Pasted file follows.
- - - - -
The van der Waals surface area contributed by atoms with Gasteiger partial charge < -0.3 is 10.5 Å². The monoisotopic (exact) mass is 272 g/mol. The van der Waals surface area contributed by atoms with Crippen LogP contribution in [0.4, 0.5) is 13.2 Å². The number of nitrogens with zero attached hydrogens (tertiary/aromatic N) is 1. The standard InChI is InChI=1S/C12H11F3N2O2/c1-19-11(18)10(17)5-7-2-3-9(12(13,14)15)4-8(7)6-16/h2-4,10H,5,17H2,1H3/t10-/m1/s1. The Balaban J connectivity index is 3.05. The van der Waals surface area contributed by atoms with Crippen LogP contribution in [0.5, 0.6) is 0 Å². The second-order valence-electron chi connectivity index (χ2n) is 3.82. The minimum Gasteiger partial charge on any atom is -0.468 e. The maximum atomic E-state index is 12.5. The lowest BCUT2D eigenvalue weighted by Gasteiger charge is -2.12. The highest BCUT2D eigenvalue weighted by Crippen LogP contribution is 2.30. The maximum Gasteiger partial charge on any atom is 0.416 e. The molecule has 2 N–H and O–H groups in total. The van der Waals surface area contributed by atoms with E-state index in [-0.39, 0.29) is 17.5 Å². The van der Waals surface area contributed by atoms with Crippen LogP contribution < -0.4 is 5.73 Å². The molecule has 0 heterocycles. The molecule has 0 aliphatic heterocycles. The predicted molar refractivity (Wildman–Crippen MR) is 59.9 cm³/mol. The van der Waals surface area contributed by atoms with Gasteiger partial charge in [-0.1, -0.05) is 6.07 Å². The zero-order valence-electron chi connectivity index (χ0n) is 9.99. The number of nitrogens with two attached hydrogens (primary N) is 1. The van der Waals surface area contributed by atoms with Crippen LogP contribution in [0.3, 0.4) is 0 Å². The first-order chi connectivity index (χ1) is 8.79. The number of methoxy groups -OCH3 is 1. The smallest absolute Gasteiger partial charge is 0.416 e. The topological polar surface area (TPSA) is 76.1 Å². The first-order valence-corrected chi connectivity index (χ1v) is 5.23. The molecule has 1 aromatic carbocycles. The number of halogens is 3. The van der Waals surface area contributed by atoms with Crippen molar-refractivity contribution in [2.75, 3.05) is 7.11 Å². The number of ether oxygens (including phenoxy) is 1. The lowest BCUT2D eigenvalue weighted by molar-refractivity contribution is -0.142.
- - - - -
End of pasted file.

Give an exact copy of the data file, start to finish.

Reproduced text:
The van der Waals surface area contributed by atoms with Gasteiger partial charge < -0.3 is 10.5 Å². The monoisotopic (exact) mass is 272 g/mol. The van der Waals surface area contributed by atoms with Crippen LogP contribution in [0.4, 0.5) is 13.2 Å². The number of nitrogens with zero attached hydrogens (tertiary/aromatic N) is 1. The standard InChI is InChI=1S/C12H11F3N2O2/c1-19-11(18)10(17)5-7-2-3-9(12(13,14)15)4-8(7)6-16/h2-4,10H,5,17H2,1H3/t10-/m1/s1. The Balaban J connectivity index is 3.05. The van der Waals surface area contributed by atoms with Crippen LogP contribution in [0.5, 0.6) is 0 Å². The second-order valence-electron chi connectivity index (χ2n) is 3.82. The minimum Gasteiger partial charge on any atom is -0.468 e. The maximum atomic E-state index is 12.5. The lowest BCUT2D eigenvalue weighted by Gasteiger charge is -2.12. The highest BCUT2D eigenvalue weighted by Crippen LogP contribution is 2.30. The maximum Gasteiger partial charge on any atom is 0.416 e. The molecule has 2 N–H and O–H groups in total. The van der Waals surface area contributed by atoms with E-state index in [-0.39, 0.29) is 17.5 Å². The van der Waals surface area contributed by atoms with Crippen LogP contribution < -0.4 is 5.73 Å². The molecule has 0 heterocycles. The molecule has 0 aliphatic heterocycles. The predicted molar refractivity (Wildman–Crippen MR) is 59.9 cm³/mol. The van der Waals surface area contributed by atoms with Gasteiger partial charge in [-0.1, -0.05) is 6.07 Å². The zero-order valence-electron chi connectivity index (χ0n) is 9.99. The number of nitrogens with two attached hydrogens (primary N) is 1. The van der Waals surface area contributed by atoms with Crippen LogP contribution in [0.3, 0.4) is 0 Å². The first-order chi connectivity index (χ1) is 8.79. The number of methoxy groups -OCH3 is 1. The smallest absolute Gasteiger partial charge is 0.416 e. The topological polar surface area (TPSA) is 76.1 Å². The first-order valence-corrected chi connectivity index (χ1v) is 5.23. The molecule has 1 aromatic carbocycles. The number of halogens is 3. The van der Waals surface area contributed by atoms with Crippen molar-refractivity contribution in [2.75, 3.05) is 7.11 Å². The number of ether oxygens (including phenoxy) is 1. The lowest BCUT2D eigenvalue weighted by molar-refractivity contribution is -0.142.